Baseball Commissioner Bud Selig arrives in New York today to join labor talks that have turned so desperate, boxed in by Friday's strike deadline, that the players union actually requested his presence.
But is Selig riding to the rescue, or riding in with a monkey wrench?
As a baseball season sits in the balance, with some teams already revising travel plans in anticipation of a walkout Friday, it has become clear that this latest impasse is about more than revenue sharing and payroll taxes and player give-backs.
This is about Selig, small-market owner and major league commissioner, digging in and striking a blow for the little guys, his long-standing kin, along with the big guys, who have grown desperate trying to break out of a 30-year slump at the negotiating table.
This is about Donald Fehr, the head of the Players Assn., who learned his chops at the side of Marvin Miller, the Babe Ruth of sports union leaders, and knows his mentor is still out there on the sideline, watching and waiting to see what Fehr does with the back end of a 30-year winning streak.
This is about legacy and reputation and how the sports and business writers of the future will look back on this sparring session between longtime adversaries late in the summer of 2002.
This is about history.
Or, in the view of former baseball commissioner Fay Vincent, possibly too much of it.
Vincent, who preceded Selig and was forced out in 1992 after an owners uprising spearheaded by Selig, said he believes there will be a strike after Friday's deadline passes "because I don't think these two guys can really make a deal.
"It's very hard for them. They have a lot of history. People see this as Selig's big negotiation--he controlled the negotiations for 25 years, he ran the [Player Relations Committee] for a long time and never had any success whatsoever. I think it's going to be very hard, in his eyes, to fail again."
Fehr, on the other hand, is heading a team that has never known anything but success. Baseball has had eight work stoppages since 1972, but after each of them, the players returned to the field without having made a single major concession. The baseball players union is riding one of the greatest dynasties in the history of professional sports--and Fehr has been entrusted with preserving it and nurturing it, even if the landscape is almost unrecognizable from Miller's heyday in the 1970s.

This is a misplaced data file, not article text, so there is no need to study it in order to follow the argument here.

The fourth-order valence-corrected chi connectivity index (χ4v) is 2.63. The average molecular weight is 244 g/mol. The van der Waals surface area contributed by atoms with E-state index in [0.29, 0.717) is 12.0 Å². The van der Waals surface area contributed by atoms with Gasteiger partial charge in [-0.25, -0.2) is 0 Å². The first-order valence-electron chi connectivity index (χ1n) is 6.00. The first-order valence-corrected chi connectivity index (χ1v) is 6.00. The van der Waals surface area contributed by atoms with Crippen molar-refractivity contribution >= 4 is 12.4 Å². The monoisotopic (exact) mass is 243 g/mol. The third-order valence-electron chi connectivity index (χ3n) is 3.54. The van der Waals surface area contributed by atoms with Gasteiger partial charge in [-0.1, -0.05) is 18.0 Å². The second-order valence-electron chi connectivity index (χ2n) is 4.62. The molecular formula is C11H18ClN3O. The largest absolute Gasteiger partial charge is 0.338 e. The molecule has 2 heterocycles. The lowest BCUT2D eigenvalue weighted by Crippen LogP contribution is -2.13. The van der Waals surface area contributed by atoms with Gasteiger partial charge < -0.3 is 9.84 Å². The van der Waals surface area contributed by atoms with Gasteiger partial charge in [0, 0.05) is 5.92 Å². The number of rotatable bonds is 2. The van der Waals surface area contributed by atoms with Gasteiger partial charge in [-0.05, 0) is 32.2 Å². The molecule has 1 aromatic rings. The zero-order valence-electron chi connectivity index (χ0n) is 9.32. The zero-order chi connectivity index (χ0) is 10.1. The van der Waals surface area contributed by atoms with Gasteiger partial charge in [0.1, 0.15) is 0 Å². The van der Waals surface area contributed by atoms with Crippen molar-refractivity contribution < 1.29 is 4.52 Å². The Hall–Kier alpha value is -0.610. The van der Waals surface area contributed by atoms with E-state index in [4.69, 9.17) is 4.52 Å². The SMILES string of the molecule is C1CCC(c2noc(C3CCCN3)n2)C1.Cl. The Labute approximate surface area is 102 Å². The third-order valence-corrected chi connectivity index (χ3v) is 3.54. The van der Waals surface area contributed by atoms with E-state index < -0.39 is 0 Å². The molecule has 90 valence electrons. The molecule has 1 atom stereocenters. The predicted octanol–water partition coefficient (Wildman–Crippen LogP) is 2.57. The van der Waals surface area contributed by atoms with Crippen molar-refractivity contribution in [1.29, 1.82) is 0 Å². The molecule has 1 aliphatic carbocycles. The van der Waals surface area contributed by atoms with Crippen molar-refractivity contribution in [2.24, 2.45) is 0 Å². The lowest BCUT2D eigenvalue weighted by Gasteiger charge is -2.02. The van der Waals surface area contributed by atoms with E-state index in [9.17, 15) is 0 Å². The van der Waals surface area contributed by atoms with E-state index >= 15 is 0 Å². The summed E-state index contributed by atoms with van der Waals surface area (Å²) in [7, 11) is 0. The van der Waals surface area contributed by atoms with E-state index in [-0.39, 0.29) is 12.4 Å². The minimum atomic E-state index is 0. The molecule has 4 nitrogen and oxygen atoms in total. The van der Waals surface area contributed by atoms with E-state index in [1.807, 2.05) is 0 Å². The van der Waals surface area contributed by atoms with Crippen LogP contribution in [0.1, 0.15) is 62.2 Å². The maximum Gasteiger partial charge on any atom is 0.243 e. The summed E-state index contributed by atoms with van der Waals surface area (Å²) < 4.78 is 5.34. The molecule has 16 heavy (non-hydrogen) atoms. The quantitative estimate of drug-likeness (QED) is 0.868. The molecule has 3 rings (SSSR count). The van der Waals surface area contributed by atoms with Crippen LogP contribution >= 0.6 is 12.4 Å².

"I think this time it's much more complicated," Vincent said. "Baseball is really sick, so for the first time, I think Fehr is going to make really significant concessions. That might be perceived by some as a loss--and I think that's the problem here. It's viewed in terms of wins and losses and not in terms of a partnership.
"It's hard to imagine Selig and Fehr sitting down and saying, 'We have to trust each other, we have to work together, we've got to build this for baseball. The two of us have to do something discontinuous and very smart.'
"This isn't going to happen. There's too much history and they don't trust each other."
Selig and Fehr go back 25 years, to 1977, when Miller hired Fehr as general counsel for the Players Assn. and Selig was an eager overachiever within the ranks of baseball ownership. Once considered a hero in Milwaukee for airlifting the Brewers out of Seattle to replace the already-departed Braves, Selig enjoyed that buzz, but found it fleeting. He wanted more, so he threw himself into good-for-the-game projects that included heading the Player Relations Committee, which meant many long hours staring across a table at Fehr, who replaced Miller as executive director of the union in 1983.
The climb continued into the early 1990s, when Selig, believing Vincent as commissioner was too conciliatory to the players, lobbied his fellow owners for a no-confidence vote and finally got it in September 1992, leading to Vincent's resignation. Selig replaced Vincent as "acting commissioner," an interim gig that lasted nearly six years--including the 232-day strike of 1994-95--until he was elected "permanent commissioner" in 1998.
From there, the reputations of Selig and Fehr went their separate ways. While Fehr could count his successes as tangibly as his constituents counted their millions, Selig flailed about as if he had a public-relations death wish: announcing his plans to eliminate several teams within days of the most exciting World Series in years, being mocked by Gov. Jesse Ventura in front of Congress, getting booed at home in Milwaukee after calling off a tied All-Star game when both teams ran out of pitchers in the 11th inning.
Heading into these latest negotiations, Fehr versus Selig was billed in the media as a marquee mismatch: the class valedictorian against the class clown. If Selig had grown tired of hearing it, this, at last, was his chance to do something about it.
Selig knows he will make his legacy with these negotiations. And legacy, in Miller's estimation, is a major concern of Selig's.